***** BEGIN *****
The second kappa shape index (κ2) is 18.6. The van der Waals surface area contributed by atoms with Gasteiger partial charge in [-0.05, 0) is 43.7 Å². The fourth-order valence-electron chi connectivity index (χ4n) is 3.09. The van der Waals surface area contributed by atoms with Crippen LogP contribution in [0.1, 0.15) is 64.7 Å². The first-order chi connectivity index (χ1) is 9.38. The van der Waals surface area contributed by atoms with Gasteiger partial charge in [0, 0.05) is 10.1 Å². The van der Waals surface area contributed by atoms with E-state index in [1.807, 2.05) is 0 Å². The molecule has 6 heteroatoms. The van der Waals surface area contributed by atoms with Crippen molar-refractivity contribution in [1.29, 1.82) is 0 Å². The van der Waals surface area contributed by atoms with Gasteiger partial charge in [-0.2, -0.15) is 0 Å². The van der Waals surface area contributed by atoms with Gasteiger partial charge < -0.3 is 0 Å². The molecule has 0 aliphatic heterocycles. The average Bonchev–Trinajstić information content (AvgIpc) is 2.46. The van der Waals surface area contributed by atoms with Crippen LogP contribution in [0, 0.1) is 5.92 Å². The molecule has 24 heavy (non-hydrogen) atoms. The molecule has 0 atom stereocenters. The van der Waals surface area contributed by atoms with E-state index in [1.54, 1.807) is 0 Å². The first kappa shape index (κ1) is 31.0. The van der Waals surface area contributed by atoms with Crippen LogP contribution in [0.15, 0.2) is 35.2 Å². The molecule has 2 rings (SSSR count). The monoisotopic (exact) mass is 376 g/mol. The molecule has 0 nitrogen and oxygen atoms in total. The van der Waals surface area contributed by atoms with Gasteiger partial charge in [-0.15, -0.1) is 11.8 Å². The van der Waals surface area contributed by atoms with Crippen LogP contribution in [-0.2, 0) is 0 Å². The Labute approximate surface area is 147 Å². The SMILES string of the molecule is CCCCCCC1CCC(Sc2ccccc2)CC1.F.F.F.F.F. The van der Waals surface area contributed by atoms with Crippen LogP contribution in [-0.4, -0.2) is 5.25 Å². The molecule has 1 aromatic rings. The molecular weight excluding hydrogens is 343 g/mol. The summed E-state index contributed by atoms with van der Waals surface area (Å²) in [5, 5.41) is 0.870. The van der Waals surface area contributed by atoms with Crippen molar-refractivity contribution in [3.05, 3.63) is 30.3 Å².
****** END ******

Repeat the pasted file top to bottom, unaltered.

The second kappa shape index (κ2) is 18.6. The van der Waals surface area contributed by atoms with Gasteiger partial charge in [-0.05, 0) is 43.7 Å². The fourth-order valence-electron chi connectivity index (χ4n) is 3.09. The van der Waals surface area contributed by atoms with Crippen LogP contribution in [0.1, 0.15) is 64.7 Å². The first-order chi connectivity index (χ1) is 9.38. The van der Waals surface area contributed by atoms with Gasteiger partial charge in [0, 0.05) is 10.1 Å². The van der Waals surface area contributed by atoms with E-state index in [1.807, 2.05) is 0 Å². The molecule has 6 heteroatoms. The van der Waals surface area contributed by atoms with Crippen molar-refractivity contribution in [1.29, 1.82) is 0 Å². The van der Waals surface area contributed by atoms with Gasteiger partial charge in [-0.2, -0.15) is 0 Å². The van der Waals surface area contributed by atoms with Gasteiger partial charge < -0.3 is 0 Å². The molecule has 0 aliphatic heterocycles. The average Bonchev–Trinajstić information content (AvgIpc) is 2.46. The van der Waals surface area contributed by atoms with Crippen LogP contribution in [0, 0.1) is 5.92 Å². The molecule has 24 heavy (non-hydrogen) atoms. The molecule has 0 atom stereocenters. The van der Waals surface area contributed by atoms with E-state index in [1.54, 1.807) is 0 Å². The first kappa shape index (κ1) is 31.0. The van der Waals surface area contributed by atoms with Crippen LogP contribution in [0.15, 0.2) is 35.2 Å². The molecule has 2 rings (SSSR count). The monoisotopic (exact) mass is 376 g/mol. The molecule has 0 nitrogen and oxygen atoms in total. The van der Waals surface area contributed by atoms with Gasteiger partial charge in [-0.15, -0.1) is 11.8 Å². The van der Waals surface area contributed by atoms with Crippen LogP contribution in [-0.2, 0) is 0 Å². The Labute approximate surface area is 147 Å². The SMILES string of the molecule is CCCCCCC1CCC(Sc2ccccc2)CC1.F.F.F.F.F. The van der Waals surface area contributed by atoms with Crippen LogP contribution in [-0.4, -0.2) is 5.25 Å². The molecule has 1 aromatic rings. The molecular weight excluding hydrogens is 343 g/mol. The summed E-state index contributed by atoms with van der Waals surface area (Å²) in [5, 5.41) is 0.870. The van der Waals surface area contributed by atoms with Crippen molar-refractivity contribution in [3.05, 3.63) is 30.3 Å².